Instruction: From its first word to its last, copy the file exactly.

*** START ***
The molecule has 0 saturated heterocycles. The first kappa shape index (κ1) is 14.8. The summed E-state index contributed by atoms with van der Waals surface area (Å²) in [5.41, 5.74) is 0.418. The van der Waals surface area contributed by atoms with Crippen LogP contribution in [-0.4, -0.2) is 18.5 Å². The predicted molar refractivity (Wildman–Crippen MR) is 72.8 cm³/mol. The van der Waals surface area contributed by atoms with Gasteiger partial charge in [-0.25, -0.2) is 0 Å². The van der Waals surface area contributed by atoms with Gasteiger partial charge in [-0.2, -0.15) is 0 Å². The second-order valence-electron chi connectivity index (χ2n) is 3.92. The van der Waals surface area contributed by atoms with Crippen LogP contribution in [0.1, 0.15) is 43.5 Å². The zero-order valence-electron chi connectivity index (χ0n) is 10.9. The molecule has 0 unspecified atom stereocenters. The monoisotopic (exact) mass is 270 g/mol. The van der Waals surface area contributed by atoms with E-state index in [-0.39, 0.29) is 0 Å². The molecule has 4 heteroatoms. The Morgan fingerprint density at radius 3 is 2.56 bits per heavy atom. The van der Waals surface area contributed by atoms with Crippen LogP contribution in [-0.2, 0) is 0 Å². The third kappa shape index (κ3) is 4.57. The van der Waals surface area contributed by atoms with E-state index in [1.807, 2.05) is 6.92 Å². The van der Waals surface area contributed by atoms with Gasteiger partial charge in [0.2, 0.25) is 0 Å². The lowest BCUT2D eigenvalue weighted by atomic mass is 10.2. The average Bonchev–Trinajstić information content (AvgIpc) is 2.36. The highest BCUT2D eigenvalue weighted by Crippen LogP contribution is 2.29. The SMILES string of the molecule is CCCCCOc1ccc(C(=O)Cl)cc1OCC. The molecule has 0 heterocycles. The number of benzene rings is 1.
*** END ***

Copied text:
The molecule has 0 saturated heterocycles. The first kappa shape index (κ1) is 14.8. The summed E-state index contributed by atoms with van der Waals surface area (Å²) in [5.41, 5.74) is 0.418. The van der Waals surface area contributed by atoms with Crippen LogP contribution in [-0.4, -0.2) is 18.5 Å². The predicted molar refractivity (Wildman–Crippen MR) is 72.8 cm³/mol. The van der Waals surface area contributed by atoms with Gasteiger partial charge in [-0.25, -0.2) is 0 Å². The van der Waals surface area contributed by atoms with Gasteiger partial charge in [-0.2, -0.15) is 0 Å². The second-order valence-electron chi connectivity index (χ2n) is 3.92. The van der Waals surface area contributed by atoms with Crippen LogP contribution in [0.1, 0.15) is 43.5 Å². The zero-order valence-electron chi connectivity index (χ0n) is 10.9. The molecule has 0 unspecified atom stereocenters. The monoisotopic (exact) mass is 270 g/mol. The van der Waals surface area contributed by atoms with E-state index in [-0.39, 0.29) is 0 Å². The molecule has 4 heteroatoms. The Morgan fingerprint density at radius 3 is 2.56 bits per heavy atom. The van der Waals surface area contributed by atoms with Crippen LogP contribution in [-0.2, 0) is 0 Å². The third kappa shape index (κ3) is 4.57. The van der Waals surface area contributed by atoms with E-state index in [1.807, 2.05) is 6.92 Å². The van der Waals surface area contributed by atoms with Gasteiger partial charge in [0.2, 0.25) is 0 Å². The lowest BCUT2D eigenvalue weighted by atomic mass is 10.2. The average Bonchev–Trinajstić information content (AvgIpc) is 2.36. The highest BCUT2D eigenvalue weighted by Crippen LogP contribution is 2.29. The SMILES string of the molecule is CCCCCOc1ccc(C(=O)Cl)cc1OCC. The molecule has 0 heterocycles. The number of benzene rings is 1.